Finally, we'll set up a post-receive hook for git to check out the master branch so your web server can serve files from that branch. (Remember, ^D is Control+D, or whatever your shell's EOT character is.
(a) I Haven't looked into multi-server deployment, sorry.
(b) Just use git push origin master -f to force when it's not a fast-forward.
(c) If there's a build, script it and add it to the post-receive hook. It's just a shell script.
(d) That's true, but this assumes all your files are in the git repo. If not, you'll have to update those manually (such as via scp), or add something in the post-receive hook to take care of it.
Using an SCM (be it GIT, svn, hg or whatever) is an excellent means of distributing all kinds of assets - images, control files, scripts. I even know people who keep their .bashrc and .profile files (and other portable tools) in github and pull them down as they move to different client sites. The efficiency that comes with versioning, hosting and accessing through these tools can make you look super-organised
I came up with deliver https://github.com/gerhard/deliver to address this very problem. It's bash utility that automates git-based deploys and comes with pre-built strategies for the most common deployment scenarios: generated sites (think Jekyll), shared (WordPress, PHP etc.), ruby, node-js, S3 etc. I did a talk on it at my London Ruby User Group in March: https://speakerdeck.com/gerhardlazu/deliver
It's pretty cool, although pull deploys scale better. Simples implementation of pull deploy would be with cron job fetching the git repo and more advanced way is to use Chef or Puppet for it, so that you can also introduce configuration changes in line with code changes.
Oh, how cool is that? Not really. Used it years ago with subversion and other SCM. You can also use Dropbox and other methods. Your tip is so 2000.
But coming back to git or better SCM: never ever use the Master branch. I say never. That is so wrong. Use a dedicated branch or a tag or similar, especially in a multiuser environment. You need someone who has the knowledge who will guarantee, that the final deploy will work. You cannot guarantee that in the master, when several users have write access. You need someone who gives the final go after review.
The biggest problem with git is the scalability. We currently use it in an awsautoscaled environment. When the servers come up, obviously nothing is on /mnt. This causes git pack to cause high com and high io in the master as it computes from commit 0. This can be solved using shallow copy, however, there are major bugs with that if you use branches and you risk deploying the wrong code to the wrong server.
So what is the solution? We are still working on a good one. Right now wend up mounting an nfs mount when the server bootstraps and copy over a base image of the repository avoiding git pack-objects and the delta overhead which goes with it. Is it the answer? No. The hunt for that continues.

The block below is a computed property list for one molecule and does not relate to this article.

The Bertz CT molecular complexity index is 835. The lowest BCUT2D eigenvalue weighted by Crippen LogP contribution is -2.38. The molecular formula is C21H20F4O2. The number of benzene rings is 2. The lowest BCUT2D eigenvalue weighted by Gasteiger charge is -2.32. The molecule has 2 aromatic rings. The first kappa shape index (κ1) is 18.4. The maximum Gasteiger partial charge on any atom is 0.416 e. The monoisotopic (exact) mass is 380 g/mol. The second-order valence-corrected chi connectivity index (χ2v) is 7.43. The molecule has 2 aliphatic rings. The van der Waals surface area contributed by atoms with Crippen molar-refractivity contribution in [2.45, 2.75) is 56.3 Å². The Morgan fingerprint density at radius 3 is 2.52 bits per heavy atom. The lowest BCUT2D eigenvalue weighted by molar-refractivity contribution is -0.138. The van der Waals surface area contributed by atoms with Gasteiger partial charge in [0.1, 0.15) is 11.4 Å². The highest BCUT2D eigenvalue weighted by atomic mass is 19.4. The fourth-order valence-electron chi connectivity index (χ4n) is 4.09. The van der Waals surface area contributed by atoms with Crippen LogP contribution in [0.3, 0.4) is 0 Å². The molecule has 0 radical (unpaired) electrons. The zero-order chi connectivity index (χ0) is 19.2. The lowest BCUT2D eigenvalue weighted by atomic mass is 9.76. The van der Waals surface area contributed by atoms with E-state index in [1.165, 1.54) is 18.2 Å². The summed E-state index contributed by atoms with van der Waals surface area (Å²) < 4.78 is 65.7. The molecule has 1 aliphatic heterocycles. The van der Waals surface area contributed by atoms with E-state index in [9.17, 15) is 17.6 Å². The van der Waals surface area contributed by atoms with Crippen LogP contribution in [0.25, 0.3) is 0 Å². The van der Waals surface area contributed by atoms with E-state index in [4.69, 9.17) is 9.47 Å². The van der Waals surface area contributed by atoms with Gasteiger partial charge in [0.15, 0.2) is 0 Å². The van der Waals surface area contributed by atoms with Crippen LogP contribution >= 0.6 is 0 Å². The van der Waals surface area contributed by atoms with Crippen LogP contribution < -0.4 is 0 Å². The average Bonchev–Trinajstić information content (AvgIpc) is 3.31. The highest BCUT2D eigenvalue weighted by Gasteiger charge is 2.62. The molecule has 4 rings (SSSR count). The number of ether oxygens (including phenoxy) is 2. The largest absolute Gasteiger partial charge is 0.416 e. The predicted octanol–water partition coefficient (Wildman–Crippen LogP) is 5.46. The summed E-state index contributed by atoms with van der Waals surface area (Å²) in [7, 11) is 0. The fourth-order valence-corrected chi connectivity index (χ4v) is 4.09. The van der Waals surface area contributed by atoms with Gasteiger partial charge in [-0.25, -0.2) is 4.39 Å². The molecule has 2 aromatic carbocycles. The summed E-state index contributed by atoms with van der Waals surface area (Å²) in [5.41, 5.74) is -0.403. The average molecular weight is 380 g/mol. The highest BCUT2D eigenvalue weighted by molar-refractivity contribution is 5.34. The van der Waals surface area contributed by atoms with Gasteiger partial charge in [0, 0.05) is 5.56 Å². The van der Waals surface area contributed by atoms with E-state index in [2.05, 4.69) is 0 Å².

Just doing a git pull --rebase in another directory (that isn't your webroot), copy to webroot, then remove the .git/ directory (plus any other sanitizing you'd like) is both low-risk and easy to script via something like Fabric or Capistrano.
Why wouldn't you just use a tool like Capistrano? Capistrano can deploy from Git as well, but it follows best practices like exporting a bare copy of the repo. It also provides niceties like rollback and ordered tasks (with before/after hooks) for that moment when you realize that you need to do something outside of dumping code in to a directory. Tacking on ad hoc bash scripts is what you do when better tools aren't available.
I'm all for exploring new ways to do the same old things, but this just strikes me as terribly incomplete and introduces some bad practices, like hosting a full copy of your git repo in the httpd document root.
To be honest, this feels totally wrong. Writing 15 lines of command-line code, some of them totally cryptic, for a simple deployment, does not feel "simple", clean and professional. I would recommend professional Continious Integration tools and doing deployments with one click/command AND having the possibility to roll-back anytime.
I think it makes more sense to deploy onto a stage, and archive the deployment files, then push them to the server in some way that is simple.That way they are assured to have been created.
We have been using VCS to do deployments of Wow addons for years, that has worked great - but you still have to wait for the built product to be prepared so you can post it ti alternate sites. It is nice though to have your build updated every time you commit.
Trying to get this to work and I've gone through the entire process but I still get a "'/html/newproject' does not appear to be a git repository" when I try to push. I'm ssh into godaddy shared hosting. I try to do ssh://username@hostname/html/newproject but apparently that's not right. All the git files show up if I ftp into it.